Sarah Huckabee Sanders taps Florida Education Chancellor Jacob Oliva to lead agency in Arkansas
Image via Judd Deere, spokesperson for Sarah Huckabee Sanders.

Sarah Huckabee Sanders Jacob Oliva via Sarah Huckabee Sanders
Oliva said he’s ‘excited to get to work on day one’ to enact his vision for education in Arkansas.

Education Senior Chancellor Jacob Oliva is leaving Florida for the subtropical, landlocked pastures of the Natural State.

During a Thursday news conference, Arkansas Gov.-elect Sarah Huckabee Sanders announced her plans to nominate Oliva to lead the state’s Department of Education.

Oliva would replace Johnny Key, who has served in the role since March 2015. He would also serve in a dual role as the Commissioner of Elementary and Secondary Education.

“Education is the foundation for success, and with … Jacob Oliva, we are ready to transform Arkansas education with bold reforms that will empower every kid to succeed,” Sanders said.

She added, “We are going to work in partnership with (our lawmakers) to frankly deliver what Arkansas needs and what Arkansas students deserve.”

Oliva appeared to be excited about the move, telling attendees at the Arkansas State University System office he believes Sanders “has the right vision to unleash Arkansas education.”

“And I’m excited to get to work on Day 1 to enact it,” he said. “Education is the key to the future, creating opportunities for all, which is why I’ve spent my career implementing successful early learning programs, empowering parents with choices and investing in career readiness.

“I am ready to continue that work here in Arkansas and look forward to working with Gov.-elect Sanders to build a bright future for our students.”

Oliva, who began his career as a special education teacher, joined the Florida Department of Education in January 2017 after serving as Superintendent for Flagler County Schools. He now oversees the Division of Public Schools, Office of Safe Schools, Division of Early Learning, Office of Independent Education and Parental Choice, and Office of Assessment and Accountability.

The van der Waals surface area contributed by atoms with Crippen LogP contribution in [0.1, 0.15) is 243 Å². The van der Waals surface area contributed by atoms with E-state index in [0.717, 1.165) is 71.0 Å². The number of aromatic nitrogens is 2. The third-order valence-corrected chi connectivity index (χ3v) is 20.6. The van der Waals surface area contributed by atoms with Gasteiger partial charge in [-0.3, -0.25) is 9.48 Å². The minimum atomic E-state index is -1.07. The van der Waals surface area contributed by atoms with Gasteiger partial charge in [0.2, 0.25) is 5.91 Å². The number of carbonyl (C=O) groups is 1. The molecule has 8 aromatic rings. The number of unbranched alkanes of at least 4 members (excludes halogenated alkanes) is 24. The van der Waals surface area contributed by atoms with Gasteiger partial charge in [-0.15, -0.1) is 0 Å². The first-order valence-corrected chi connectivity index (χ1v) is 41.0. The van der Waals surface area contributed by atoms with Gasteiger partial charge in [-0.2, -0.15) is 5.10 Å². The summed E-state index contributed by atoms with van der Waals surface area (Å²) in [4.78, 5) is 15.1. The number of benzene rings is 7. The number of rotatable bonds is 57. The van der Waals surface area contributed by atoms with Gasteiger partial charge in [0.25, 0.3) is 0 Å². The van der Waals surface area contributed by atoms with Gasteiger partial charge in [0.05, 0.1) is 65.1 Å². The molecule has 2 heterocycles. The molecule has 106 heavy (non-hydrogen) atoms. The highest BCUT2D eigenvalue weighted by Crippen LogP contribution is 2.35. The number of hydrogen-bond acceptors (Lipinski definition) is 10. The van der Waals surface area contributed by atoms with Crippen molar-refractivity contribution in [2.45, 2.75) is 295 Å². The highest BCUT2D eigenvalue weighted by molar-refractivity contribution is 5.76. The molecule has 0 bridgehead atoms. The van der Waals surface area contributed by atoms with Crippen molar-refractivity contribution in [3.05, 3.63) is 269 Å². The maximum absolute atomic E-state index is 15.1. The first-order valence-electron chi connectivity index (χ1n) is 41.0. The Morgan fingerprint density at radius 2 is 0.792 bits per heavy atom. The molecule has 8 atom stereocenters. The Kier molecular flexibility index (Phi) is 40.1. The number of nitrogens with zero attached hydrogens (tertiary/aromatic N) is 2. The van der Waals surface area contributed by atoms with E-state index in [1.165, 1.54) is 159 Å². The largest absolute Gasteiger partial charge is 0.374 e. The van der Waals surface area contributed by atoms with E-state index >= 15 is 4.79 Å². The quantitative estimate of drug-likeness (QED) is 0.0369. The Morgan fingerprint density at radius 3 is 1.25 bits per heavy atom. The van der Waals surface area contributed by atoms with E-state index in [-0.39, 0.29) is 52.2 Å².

In January, he applied to succeed Miami-Dade County Superintendent Alberto Carvalho, who left to lead the Los Angeles Unified School District. The county School Board ultimately went with Jose Dotres.

When he departs the Sunshine State for the new role, Oliva leaves behind the third-largest public school system in the country, with roughly 4,000 schools, more than 160,000 teachers and 2.9 million students.

He will also leave fellow Senior Chancellor Henry Mack, who oversees Career, Technical and Adult Education.

Sanders hailed Oliva’s “proven success increasing student achievement.” In a statement, she said he will expand access to education and “empower parents, not government bureaucrats, and prepare students for the workforce, not government dependency.”

She also cited his work on “parental rights policies and bold education reforms.”

Those comments indicate she may be hoping Oliva will replicate in Arkansas education policies implemented under Gov. Ron DeSantis, including executive orders preempting local school districts on COVID-19 safety measures and new laws restricting classroom instruction on race, ethnicity, gender identity and sexual preference.

Jesse Scheckner

Jesse Scheckner has covered South Florida with a focus on Miami-Dade County since 2012. His work has been recognized by the Hearst Foundation, Society of Professional Journalists, Florida Society of News Editors, Florida MMA Awards and Miami New Times. Email him at [email protected] and follow him on Twitter @JesseScheckner.

One comment

  • PeterH

    December 30, 2022 at 1:04 pm

    Hee Haw! Let’s move Arkansas schools from bad to worse …… just like Florida!

Comments are closed.


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